The Short Anthology, Issue Two

The Short Anthology, Issue Two

The Short Anthology‘s Second Issue has launched.

Each issue of The Short Anthology is a collection of short stories based on photography. The second issue is based around 8 photographs Alma Haser took whilst on a trip back to her native Black Forest in Germany. 6 writers then used these photos as the inspiration for a short story. The stories are an eclectic mixture, ranging from an encounter with a strange beast deep in the German forests to the unearthing of a long held secret in a town in Nigeria.

The writers are:

  • Susan Sanford Blades, a writer living in Victoria, BC. Her short stories have been shortlisted for the Short Grain contest, the Peter Hinchcliffe Fiction Award and the Alberta Magazines Showcase Awards.
  • Gary Budden, co-director of Influx Press and an editorial assistant at Unsung Stories. His work has appeared in numerous journals, magazines and websites. He writes about landscape, punk and more at
  • Abubakar Adam Ibrahim, who lives in Abuja, Nigeria. His writing has been nominated for the Caine Prize for African Writing and his first novel, Season of Crimson Blossoms, was published in 2015 by Parrésia Publishers in Nigeria and Cassava Republic Press in the UK.
  • Anna Metcalfe, who had her first collection of short fiction, Blind Water Pass & Other Stories published by John Murray in May 2016.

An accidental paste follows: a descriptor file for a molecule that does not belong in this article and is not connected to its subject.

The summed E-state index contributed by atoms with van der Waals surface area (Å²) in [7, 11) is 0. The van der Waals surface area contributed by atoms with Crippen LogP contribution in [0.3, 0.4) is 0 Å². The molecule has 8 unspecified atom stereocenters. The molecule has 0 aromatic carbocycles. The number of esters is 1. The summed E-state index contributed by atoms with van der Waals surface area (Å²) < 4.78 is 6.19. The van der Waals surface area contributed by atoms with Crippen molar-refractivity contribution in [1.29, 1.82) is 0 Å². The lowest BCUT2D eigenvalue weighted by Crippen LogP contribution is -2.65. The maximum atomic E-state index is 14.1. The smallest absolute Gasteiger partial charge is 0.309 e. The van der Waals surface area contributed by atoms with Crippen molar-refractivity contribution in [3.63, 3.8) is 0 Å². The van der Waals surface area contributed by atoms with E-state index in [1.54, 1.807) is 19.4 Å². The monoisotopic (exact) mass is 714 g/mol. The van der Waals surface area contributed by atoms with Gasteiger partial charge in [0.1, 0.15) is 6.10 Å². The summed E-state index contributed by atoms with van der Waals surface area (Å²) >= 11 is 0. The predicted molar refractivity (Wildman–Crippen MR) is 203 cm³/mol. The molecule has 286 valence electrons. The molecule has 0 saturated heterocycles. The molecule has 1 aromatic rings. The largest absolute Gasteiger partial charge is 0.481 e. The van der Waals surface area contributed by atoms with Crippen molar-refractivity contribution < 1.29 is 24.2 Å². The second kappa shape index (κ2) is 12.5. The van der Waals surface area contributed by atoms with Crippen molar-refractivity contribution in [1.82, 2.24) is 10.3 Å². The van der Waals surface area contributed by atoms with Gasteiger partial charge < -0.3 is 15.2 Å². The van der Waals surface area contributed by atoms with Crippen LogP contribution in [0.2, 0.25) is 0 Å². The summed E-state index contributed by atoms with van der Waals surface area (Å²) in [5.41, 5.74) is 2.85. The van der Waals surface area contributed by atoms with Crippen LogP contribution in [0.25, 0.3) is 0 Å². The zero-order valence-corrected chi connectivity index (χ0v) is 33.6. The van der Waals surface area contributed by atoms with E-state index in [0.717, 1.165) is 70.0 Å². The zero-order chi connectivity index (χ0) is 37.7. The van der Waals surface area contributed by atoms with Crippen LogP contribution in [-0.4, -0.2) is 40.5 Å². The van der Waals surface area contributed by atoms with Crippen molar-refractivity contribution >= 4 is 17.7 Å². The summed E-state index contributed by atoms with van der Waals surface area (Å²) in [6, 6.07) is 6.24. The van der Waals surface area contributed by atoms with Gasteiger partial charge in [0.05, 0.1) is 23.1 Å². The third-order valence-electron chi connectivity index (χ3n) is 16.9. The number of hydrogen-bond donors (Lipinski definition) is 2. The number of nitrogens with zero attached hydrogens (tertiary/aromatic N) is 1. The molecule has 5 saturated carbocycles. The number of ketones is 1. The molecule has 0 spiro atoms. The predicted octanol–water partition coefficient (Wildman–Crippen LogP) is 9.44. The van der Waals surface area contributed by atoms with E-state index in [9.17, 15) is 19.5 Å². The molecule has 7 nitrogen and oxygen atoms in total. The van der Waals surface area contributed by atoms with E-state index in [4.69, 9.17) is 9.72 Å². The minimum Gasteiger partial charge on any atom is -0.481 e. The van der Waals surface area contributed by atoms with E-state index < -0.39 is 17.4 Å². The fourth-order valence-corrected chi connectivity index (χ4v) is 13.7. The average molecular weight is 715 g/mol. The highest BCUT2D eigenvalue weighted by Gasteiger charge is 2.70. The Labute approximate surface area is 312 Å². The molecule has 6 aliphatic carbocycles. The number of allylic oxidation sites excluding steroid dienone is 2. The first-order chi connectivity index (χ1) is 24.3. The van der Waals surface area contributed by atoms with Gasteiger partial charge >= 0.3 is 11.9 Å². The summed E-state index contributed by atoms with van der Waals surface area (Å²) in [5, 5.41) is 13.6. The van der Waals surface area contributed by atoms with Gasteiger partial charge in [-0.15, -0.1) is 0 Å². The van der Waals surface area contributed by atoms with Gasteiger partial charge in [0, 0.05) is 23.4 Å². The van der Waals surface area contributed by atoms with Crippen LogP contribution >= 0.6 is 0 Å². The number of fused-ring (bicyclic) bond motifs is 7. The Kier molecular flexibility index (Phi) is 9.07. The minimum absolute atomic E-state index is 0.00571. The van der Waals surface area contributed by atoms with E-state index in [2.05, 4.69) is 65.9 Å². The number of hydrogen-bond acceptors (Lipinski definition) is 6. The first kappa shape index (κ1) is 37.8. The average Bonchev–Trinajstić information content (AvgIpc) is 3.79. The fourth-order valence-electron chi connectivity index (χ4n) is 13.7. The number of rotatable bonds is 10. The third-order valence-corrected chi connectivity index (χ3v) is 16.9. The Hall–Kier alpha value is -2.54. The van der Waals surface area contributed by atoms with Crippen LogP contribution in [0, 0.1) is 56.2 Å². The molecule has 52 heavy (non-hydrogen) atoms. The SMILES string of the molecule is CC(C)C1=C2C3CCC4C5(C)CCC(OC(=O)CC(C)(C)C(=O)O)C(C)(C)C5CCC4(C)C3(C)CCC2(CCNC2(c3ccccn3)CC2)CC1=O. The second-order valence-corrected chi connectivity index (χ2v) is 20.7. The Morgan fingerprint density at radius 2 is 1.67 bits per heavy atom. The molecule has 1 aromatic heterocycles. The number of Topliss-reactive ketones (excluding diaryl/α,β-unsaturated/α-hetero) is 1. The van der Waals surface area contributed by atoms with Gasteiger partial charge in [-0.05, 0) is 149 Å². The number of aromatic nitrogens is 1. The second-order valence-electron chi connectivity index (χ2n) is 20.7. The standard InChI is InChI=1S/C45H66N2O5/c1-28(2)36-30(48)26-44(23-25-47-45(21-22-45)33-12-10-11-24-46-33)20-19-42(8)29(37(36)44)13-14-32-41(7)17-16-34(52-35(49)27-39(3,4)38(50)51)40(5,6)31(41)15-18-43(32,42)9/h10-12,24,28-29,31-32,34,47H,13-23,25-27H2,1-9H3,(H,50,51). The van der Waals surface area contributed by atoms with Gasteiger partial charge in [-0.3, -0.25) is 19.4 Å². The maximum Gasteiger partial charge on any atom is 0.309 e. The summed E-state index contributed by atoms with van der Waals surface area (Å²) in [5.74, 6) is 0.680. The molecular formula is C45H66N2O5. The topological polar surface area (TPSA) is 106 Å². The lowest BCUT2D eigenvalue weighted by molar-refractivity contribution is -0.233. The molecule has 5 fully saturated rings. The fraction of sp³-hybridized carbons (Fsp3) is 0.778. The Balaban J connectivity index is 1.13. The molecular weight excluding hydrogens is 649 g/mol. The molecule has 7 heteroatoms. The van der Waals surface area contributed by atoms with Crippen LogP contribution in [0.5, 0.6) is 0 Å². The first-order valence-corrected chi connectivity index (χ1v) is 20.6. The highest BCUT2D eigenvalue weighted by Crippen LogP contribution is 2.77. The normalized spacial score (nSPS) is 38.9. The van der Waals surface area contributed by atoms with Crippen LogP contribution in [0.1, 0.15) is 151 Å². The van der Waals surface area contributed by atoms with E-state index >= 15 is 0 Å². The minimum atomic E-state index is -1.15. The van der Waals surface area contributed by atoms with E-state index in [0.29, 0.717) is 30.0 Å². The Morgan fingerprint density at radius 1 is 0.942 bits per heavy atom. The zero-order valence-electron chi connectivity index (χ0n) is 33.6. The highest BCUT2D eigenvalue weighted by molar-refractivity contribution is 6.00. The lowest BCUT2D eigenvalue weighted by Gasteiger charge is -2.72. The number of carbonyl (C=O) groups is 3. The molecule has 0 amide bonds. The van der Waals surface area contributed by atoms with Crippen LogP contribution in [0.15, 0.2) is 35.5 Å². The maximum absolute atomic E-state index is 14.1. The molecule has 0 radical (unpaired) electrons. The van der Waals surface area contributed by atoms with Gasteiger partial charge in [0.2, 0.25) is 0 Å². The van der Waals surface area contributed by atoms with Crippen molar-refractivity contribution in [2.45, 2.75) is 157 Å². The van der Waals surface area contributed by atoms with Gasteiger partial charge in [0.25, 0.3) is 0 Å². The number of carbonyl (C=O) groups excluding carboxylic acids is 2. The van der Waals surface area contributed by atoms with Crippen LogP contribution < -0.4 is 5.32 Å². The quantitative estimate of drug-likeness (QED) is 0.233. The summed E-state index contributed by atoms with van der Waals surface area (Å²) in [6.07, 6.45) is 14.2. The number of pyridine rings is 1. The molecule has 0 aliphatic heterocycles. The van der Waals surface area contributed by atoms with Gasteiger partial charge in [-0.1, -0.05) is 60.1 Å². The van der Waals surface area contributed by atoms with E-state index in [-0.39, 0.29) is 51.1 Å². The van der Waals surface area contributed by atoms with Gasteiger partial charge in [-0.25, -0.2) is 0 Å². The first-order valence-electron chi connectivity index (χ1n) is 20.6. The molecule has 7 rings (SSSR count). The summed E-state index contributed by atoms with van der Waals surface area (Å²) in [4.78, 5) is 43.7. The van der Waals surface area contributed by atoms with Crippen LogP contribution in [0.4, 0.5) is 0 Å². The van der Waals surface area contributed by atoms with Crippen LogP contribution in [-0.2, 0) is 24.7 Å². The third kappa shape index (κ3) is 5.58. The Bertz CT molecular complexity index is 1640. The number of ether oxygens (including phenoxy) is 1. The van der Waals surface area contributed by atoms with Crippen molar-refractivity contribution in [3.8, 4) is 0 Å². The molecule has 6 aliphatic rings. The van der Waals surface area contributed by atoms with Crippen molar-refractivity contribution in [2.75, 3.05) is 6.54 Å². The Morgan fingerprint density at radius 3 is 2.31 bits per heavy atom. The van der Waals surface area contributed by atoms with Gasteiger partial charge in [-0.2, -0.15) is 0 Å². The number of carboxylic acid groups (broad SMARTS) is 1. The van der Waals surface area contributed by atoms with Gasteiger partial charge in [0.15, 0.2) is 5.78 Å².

• Elizabeth Mikesch, the author of Niceties: Aural Ardor, Pardon Me (Calamari, 2014) and the co-founder of ( . y . ) press, an all-girl publishing project. She also performs contemporary folk arias as Fat Friend. She lives in Detroit, Michigan.
  • May-Lan Tan, the author of the short story collection Things to Make and Break (CB Editions, 2014) and the chapbook Girly (Future Tense, 2014). She lives in London.

The Second Issue is available to buy here:

If you didn’t get the first issue you can buy it along the the second issue in a special deal, go to to order.

TSA 2 spread 1 file11-1 file9-1TSA issues one and two

Battery Pack II now open to submissions

Battery Pack - A Micro-Anthology By Neon Books

Last year Neon Books published the first ever edition of Battery Pack – a tiny anthology of tiny stories, which was distributed free along with the spring issue of Neon Literary Magazine. The finished article featured stories that ranged from horror to tragedy to comedy to just plain weird, and enjoyed a print run of over three-hundred copies. This year I want to do it all over again.

To that end, Battery Pack II is now open to submissions. Stories need to be short, of course, but I’m also looking for original and high-quality writing. Take a look at the first volume for some reference, and then send along your miniature masterpieces via the webform on the guidelines page.

While you’re there, don’t forget to have a look at the most recent issue of Neon. If you subscribe now you’ll receive a free copy of Tracey S Rosenberg’s chapbook The Naming Of Cancer with your first issue. That’s in addition to the free pamphlet Selected Timelines: Past & Future. And all that for only £10 plus postage!

Transportation Takes a Look at an Island in the City